Stand up for facts and support PolitiFact.
Now is your chance to go on the record as supporting trusted, factual information by joining PolitiFact’s Truth Squad. Contributions or gifts to PolitiFact, which is part of the 501(c)(3) nonprofit Poynter Institute, are tax deductible.
I would like to contribute
Infowars.com's Alex Jones suspects foul play in the recent Alabama Senate race. Democrat Doug Jones won in one of the safest of Republican states in the country, defeating Republican Roy Moore by 1.5 percentage points or about 20,000 votes.
The next day, Alex Jones said his calculations told him Moore should have come out on top. Jones made much of a court ruling that allowed digital copies of paper ballots to be erased.
"Notice the Democrat judge said, ‘Oh, we’re going to erase all the computer files after tonight, on Wednesday morning,’ " Jones said. "So there’s going to be no recount."
Jones is wrong on his facts.
The digital files he’s talking about might help spot problems in vote tallies, but they aren’t necessary for a recount.
The reason is simple. Across the entire state of Alabama, voters vote on paper ballots. Those ballots are scanned and tallied, which creates the digital images Jones was talking about. But he overlooked that the original paper ballots are preserved.
Alabama law is very specific on this point.
"The voted ballot containers and records of election containers shall remain sealed for the time provided by law," state law says.
The time provided is nearly two years. If a recount is necessary (a recount is automatic if the margin is less than one-half of one percent of the vote), the ballot containers go to the inspector in charge of the recount. "The recount shall consist of reading the ballots through the counter," the law says. "Any ballot that was counted in the original election, but is rejected by the counter in the recount, shall be counted by hand."
Verified Voting, a national organization focused on promoting accurate vote tallies, said Alabama "has the built-in, fail-safe resilience that paper ballots provide."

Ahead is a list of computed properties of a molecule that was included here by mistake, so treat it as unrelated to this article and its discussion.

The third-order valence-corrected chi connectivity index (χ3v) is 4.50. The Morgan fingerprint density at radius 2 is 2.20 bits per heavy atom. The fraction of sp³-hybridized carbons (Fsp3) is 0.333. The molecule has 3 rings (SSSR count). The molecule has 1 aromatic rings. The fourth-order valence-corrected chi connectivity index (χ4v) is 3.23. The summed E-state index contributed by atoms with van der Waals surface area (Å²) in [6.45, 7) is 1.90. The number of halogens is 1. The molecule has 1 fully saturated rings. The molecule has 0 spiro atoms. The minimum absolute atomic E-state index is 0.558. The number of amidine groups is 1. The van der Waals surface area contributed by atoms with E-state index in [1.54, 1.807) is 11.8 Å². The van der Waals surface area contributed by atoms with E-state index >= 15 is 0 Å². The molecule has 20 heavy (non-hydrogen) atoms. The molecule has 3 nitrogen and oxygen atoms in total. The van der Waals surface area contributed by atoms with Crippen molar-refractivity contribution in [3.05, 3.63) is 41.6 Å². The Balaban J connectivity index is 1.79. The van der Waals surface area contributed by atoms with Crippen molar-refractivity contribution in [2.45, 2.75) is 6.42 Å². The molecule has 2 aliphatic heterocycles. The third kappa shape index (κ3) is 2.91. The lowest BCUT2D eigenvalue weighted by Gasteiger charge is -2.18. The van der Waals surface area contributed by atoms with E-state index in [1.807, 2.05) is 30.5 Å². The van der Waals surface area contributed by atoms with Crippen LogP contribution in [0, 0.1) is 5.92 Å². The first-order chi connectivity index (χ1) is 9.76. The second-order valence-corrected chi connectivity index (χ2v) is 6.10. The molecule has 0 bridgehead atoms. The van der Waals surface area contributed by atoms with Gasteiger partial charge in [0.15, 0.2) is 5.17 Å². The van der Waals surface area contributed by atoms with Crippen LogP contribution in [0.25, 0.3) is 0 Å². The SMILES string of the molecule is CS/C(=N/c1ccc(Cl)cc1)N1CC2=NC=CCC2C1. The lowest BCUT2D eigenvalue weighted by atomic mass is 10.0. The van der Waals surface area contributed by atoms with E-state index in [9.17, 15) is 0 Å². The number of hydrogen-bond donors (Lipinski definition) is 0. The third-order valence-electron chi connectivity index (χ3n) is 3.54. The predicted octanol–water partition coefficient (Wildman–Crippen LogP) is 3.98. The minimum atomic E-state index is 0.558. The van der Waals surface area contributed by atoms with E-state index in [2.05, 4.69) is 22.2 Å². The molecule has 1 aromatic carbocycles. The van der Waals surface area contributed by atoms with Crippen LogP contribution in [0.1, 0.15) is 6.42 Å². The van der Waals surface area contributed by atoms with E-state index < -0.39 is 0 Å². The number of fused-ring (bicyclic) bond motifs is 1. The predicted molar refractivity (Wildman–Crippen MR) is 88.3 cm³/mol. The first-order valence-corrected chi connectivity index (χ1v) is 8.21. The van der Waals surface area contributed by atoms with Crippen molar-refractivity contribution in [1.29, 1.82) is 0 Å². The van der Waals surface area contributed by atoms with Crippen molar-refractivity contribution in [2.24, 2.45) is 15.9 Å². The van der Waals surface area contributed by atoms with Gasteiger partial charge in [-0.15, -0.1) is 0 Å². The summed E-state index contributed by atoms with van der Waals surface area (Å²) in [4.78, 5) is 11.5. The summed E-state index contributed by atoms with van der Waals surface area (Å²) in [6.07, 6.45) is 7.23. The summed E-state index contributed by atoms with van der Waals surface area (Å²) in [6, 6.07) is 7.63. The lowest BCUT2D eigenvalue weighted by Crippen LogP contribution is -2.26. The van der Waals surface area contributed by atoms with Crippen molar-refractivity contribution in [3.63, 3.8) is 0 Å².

So without a shadow of a doubt, a recount in Alabama could be done.
Jones is feeding off a legal move to preserve the digital image files that sprang up right before the election. A handful of people asked a judge to order the state to save the image files as a way to detect any election hacking that might take place. At first, a judge agreed, but that ruling was overturned in hours by the entire State Supreme Court.
It's unclear why Jones spoke of a Democratic judge having made the decision. The state’s highest court has nine justices. All of them are Republican.
We emailed Jones through the Infowars website and did not hear back.
Jones said that a recount in the Alabama Senate election was not possible because a Democrat judge allowed the state to erase computer files.
The one tidbit Jones got right is that a court ruling cleared the way for erasing digital images of ballots. In every other respect, he was wrong.
It wasn’t one Democratic judge, but nine Republican ones that issued the ruling.
A recount not only is possible without the image files, state law requires that a recount use the original paper ballots, which are kept in sealed containers for nearly two years.
Jones took a bare scrap of data and turned it into the stuff of conspiracy.
We rate this claim Pants on Fire.
InfoWars, The Alex Jones Show, Dec. 13, 2017
Media Matters, Alex Jones: Democrats stole the election from Roy Moore by busing people in and having dead people vote, Dec. 13, 2017
Verified Voting, Election Security Experts Raise Concern about the Integrity of Alabama’s U.S. Senate Election if a Recount is Needed, Dec. 12, 2017
Code of Alabama, Title 17 Elections, accessed Dec. 14, 2017
AL.com, Election security experts question Alabama's decision to destroy ballot copies, Dec. 12, 2017
Read About Our Process
In a world of wild talk and fake news, help us stand up for the facts.